The solar industry has hired Rose and Barry Goldwater Jr., the former congressman and conservative activist. Organizing for America, the offshoot of President Obama’s 2012 campaign, has created a Web site to encourage supporters to lobby the Corporation Commission on solar’s behalf. Rose’s firm hired Glen Bolger, of the Republican polling firm Public Opinion Strategies, to conduct surveys on their behalf.

The utilities have relied on several organizations run by Sean Noble, the Republican operative who helped funnel money through the conservative empire built by billionaire brothers Charles and David Koch. Two of those organizations, 60+ and Prosper, have run television advertisements comparing the solar industry to Solyndra, the green energy company that became a conservative rallying cry after it went under despite receiving more than $500 million in loans from the federal Department of Energy.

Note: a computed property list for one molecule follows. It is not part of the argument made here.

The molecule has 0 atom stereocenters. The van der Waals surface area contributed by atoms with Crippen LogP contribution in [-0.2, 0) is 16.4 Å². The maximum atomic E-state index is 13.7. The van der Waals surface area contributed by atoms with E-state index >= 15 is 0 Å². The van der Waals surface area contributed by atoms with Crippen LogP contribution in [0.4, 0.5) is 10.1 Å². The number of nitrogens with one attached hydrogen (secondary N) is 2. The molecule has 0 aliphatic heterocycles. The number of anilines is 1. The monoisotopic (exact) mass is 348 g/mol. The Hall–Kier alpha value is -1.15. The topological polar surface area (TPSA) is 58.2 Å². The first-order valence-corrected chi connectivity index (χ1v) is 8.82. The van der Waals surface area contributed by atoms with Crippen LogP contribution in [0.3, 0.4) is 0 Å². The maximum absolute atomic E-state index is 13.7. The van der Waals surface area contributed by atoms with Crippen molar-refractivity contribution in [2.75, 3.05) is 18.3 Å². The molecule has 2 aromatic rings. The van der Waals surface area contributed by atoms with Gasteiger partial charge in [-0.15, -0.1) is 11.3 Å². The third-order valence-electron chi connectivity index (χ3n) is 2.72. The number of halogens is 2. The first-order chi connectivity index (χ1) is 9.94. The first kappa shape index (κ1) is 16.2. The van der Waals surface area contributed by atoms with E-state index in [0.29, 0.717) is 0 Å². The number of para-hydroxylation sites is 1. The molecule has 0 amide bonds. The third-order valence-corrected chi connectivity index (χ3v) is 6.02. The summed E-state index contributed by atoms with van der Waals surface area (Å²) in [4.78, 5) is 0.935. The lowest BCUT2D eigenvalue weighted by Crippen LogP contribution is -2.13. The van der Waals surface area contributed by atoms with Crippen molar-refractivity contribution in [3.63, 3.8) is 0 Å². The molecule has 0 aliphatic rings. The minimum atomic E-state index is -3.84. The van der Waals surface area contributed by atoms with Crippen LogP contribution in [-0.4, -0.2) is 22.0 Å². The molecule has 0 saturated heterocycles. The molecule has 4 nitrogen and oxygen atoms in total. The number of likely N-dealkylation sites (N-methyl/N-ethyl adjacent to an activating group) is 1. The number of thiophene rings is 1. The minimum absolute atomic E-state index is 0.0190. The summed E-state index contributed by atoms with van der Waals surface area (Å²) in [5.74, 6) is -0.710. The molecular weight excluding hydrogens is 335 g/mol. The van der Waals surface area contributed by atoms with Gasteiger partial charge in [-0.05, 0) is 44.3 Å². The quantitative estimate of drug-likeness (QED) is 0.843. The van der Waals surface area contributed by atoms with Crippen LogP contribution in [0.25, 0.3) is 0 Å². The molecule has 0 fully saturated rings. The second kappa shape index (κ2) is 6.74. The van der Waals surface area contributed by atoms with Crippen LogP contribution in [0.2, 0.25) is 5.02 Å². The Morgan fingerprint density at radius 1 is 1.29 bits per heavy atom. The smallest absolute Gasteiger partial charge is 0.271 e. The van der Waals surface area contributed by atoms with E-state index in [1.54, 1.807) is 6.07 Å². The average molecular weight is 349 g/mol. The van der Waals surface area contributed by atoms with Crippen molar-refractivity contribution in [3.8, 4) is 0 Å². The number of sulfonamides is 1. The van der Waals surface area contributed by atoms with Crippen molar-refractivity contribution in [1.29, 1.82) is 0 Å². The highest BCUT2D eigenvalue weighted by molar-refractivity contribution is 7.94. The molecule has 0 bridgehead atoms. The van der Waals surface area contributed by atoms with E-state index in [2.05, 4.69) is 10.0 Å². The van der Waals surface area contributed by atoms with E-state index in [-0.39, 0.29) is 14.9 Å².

“We’ve seen this before,” a narrator says in an advertisement that began running this summer. “Connected companies getting corporate welfare.”

McDonald, the APS spokesman, hastened to point out that his utility isn’t against using solar energy. In fact, the utility has invested in a new 240-megawatt solar field that will help increase its generating capacity.

“In a lot of this battle, we’ve been portrayed as anti-solar,” McDonald said. “Solar power is essential to the energy future of America.”

Rose said in an interview his mission is to make “a very powerful Republican case” for solar. His group has tried to frame the debate as one of consumer choice, akin to school choice. “Republicans have in their DNA this Solyndra cell, which, courtesy of Mitt Romney and others, says all solar is bad,” Rose said.